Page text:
Always afloat. In order to prevent a vessel from being ordered to proceed to a berth where she cannot load or discharge without touching the ground or a berth which can only be reached safely after discharging part of the cargo into lighters or which can only be reached on spring tidal conditions, the so-called "always safely afloat clause" is inserted in the charterparty. This clause may read as follows (as in GENCON):
AH range. A range of ports between Antwerp and Hamburg in Europe. If the owner agrees with this range of ports he accepts that Antwerp and Hamburg are warranted by the Charterer as being "safe" but he may have to dispute the "safety" of any other port nominated within the range. This description of a range of ports is sometimes abbreviated to "AH.R".
AWRI Additional War Risk Insurance. This is an extra amount paid to the owner of a time-chartered vessel if the ship is ordered to a port or an area in which war or hostilities are taking place and the shipowner's insurers require an additional insurance premium for the vessel to be considered to be covered against risks in that place.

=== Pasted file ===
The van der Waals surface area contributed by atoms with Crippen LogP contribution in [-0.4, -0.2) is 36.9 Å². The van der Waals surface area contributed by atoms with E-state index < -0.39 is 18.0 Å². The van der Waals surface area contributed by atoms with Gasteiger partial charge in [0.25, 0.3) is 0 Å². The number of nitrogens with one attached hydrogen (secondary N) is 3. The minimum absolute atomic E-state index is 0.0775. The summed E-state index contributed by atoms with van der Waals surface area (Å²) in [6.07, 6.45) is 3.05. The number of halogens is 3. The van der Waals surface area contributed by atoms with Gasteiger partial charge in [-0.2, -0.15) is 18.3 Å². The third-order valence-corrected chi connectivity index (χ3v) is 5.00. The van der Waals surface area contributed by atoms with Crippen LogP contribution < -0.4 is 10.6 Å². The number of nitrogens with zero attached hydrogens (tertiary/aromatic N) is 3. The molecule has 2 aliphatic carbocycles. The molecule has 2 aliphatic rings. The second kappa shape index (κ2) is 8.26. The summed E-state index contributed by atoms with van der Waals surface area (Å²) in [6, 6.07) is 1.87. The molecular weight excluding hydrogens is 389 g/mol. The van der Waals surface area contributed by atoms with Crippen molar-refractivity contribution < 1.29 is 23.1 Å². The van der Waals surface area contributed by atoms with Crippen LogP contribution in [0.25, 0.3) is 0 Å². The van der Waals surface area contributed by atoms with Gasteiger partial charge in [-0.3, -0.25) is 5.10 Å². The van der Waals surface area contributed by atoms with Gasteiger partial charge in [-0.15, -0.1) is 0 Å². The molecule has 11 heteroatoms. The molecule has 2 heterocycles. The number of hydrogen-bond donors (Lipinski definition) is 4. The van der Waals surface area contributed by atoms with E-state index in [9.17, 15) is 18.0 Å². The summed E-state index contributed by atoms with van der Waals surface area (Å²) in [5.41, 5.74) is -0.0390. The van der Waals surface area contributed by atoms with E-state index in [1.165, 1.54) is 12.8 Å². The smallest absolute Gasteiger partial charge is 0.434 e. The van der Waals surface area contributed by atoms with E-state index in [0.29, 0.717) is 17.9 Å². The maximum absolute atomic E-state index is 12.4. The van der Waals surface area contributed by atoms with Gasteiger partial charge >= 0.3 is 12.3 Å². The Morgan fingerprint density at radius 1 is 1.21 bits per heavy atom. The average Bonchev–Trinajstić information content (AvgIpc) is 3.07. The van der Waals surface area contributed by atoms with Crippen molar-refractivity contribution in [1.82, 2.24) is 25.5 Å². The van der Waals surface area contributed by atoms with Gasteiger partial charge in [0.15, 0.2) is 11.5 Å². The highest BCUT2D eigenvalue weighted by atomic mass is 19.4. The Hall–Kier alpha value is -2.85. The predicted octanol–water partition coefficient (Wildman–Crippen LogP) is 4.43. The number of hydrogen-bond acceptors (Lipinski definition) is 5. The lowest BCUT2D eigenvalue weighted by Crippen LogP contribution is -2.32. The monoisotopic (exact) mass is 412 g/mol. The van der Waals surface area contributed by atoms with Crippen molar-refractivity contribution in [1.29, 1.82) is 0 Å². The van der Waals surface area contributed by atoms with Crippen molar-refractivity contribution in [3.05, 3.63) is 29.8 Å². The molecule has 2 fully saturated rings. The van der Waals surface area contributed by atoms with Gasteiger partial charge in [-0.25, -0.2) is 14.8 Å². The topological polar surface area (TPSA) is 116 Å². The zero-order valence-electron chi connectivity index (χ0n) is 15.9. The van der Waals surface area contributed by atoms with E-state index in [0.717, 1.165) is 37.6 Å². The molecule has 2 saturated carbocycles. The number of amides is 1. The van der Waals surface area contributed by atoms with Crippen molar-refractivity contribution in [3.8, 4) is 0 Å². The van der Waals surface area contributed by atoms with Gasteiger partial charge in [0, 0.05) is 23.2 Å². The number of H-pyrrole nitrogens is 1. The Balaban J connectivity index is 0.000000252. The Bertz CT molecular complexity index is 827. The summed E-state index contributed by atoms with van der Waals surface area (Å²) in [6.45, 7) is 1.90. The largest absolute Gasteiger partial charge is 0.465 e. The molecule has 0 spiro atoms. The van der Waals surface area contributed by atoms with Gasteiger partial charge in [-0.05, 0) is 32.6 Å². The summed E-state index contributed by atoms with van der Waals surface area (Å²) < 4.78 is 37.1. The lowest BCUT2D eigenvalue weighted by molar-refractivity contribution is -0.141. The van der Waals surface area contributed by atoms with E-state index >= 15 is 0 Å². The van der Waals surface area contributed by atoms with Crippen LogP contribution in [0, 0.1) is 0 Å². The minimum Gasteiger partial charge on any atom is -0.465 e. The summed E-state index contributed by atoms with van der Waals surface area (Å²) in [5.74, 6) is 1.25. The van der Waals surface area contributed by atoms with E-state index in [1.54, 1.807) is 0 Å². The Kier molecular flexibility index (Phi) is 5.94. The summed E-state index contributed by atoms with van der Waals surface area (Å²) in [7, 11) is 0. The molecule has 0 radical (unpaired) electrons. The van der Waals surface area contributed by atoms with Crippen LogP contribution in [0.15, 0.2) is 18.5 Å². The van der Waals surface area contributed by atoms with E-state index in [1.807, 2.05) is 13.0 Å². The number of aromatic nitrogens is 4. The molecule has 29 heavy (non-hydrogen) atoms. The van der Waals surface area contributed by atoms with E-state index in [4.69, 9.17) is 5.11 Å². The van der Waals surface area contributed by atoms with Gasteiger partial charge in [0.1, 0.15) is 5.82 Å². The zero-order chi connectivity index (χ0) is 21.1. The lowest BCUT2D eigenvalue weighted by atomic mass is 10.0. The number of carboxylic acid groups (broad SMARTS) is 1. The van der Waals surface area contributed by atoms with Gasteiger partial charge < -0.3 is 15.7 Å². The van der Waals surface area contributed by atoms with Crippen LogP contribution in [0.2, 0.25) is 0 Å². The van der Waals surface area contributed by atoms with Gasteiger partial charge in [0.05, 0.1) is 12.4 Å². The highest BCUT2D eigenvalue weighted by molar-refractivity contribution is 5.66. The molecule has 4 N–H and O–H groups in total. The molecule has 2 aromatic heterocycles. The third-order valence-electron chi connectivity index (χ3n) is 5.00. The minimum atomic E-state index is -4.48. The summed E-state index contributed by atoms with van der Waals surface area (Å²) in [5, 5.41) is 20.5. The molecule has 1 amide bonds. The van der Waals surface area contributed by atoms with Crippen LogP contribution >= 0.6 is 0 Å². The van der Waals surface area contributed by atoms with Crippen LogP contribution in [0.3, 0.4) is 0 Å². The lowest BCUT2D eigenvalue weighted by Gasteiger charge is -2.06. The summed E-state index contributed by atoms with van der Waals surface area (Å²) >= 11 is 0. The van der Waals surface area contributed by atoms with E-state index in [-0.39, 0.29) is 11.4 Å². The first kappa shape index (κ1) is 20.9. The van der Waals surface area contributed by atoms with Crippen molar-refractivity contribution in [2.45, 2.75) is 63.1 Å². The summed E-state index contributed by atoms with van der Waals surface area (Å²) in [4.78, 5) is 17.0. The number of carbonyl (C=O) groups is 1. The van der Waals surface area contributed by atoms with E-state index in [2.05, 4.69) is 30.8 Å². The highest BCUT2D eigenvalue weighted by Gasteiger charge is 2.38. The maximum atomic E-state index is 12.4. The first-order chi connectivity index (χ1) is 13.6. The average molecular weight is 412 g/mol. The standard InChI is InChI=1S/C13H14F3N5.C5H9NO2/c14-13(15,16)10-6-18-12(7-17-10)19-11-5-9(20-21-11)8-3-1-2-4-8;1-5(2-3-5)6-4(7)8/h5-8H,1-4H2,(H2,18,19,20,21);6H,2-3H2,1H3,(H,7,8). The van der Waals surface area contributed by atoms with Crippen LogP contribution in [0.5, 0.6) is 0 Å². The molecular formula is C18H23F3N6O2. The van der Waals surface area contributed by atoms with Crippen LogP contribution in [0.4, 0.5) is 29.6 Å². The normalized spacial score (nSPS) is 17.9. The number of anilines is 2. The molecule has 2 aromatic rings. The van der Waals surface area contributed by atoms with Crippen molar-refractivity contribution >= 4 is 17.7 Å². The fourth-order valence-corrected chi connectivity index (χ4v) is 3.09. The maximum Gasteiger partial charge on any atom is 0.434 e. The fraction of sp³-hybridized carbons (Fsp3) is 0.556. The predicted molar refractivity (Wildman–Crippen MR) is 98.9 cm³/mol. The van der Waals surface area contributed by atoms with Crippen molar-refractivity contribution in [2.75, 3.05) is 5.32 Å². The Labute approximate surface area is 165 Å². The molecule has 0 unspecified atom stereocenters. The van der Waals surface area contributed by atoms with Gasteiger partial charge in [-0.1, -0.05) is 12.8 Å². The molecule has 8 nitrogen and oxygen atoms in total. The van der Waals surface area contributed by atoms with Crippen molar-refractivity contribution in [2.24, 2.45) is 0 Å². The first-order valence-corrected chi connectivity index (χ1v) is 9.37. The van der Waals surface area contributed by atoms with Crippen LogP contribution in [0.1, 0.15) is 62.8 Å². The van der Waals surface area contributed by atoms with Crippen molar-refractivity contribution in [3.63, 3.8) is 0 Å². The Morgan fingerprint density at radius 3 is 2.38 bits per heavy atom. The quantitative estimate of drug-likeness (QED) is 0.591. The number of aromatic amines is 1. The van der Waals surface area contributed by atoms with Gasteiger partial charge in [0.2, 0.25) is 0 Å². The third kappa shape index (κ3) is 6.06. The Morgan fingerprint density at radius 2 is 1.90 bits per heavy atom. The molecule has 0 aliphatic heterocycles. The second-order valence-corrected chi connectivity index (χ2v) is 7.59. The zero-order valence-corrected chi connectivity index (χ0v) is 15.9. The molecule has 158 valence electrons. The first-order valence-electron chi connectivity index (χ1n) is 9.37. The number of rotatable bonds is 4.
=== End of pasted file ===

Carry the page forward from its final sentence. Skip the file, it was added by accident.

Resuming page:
AA AA. Always afloat, always accessible.
Always afloat. In order to prevent a vessel from being ordered to proceed to a berth where she cannot load or discharge without touching the ground or which can only be reached safely after discharging part of the cargo into lighters or which can only be reached with spring tide, the so-called "always safely afloat clause" is inserted in the charterparty.
Arbitration agreement. This is an agreement by the parties to a contract (for example a charter )to submit all or some disputes between them in any legal relationship they may have. The "Model Law" adopted by the United Nations Commission on International Trade Law (UNCITRAL) in 1985 describes an "arbitration agreement" as follows:
Additional premium.This may be payable by charterers or shippers to the cargo insurers because of the ship's age, class or flag. The charterparty can provide that this extra premium is deductible from freight or from hire. The owner should attempt to qualify a clause with such a provision by limiting the amount of deduction and also by requiring the charterer to provide proper documentation as proof of the extra insurance before the deduction.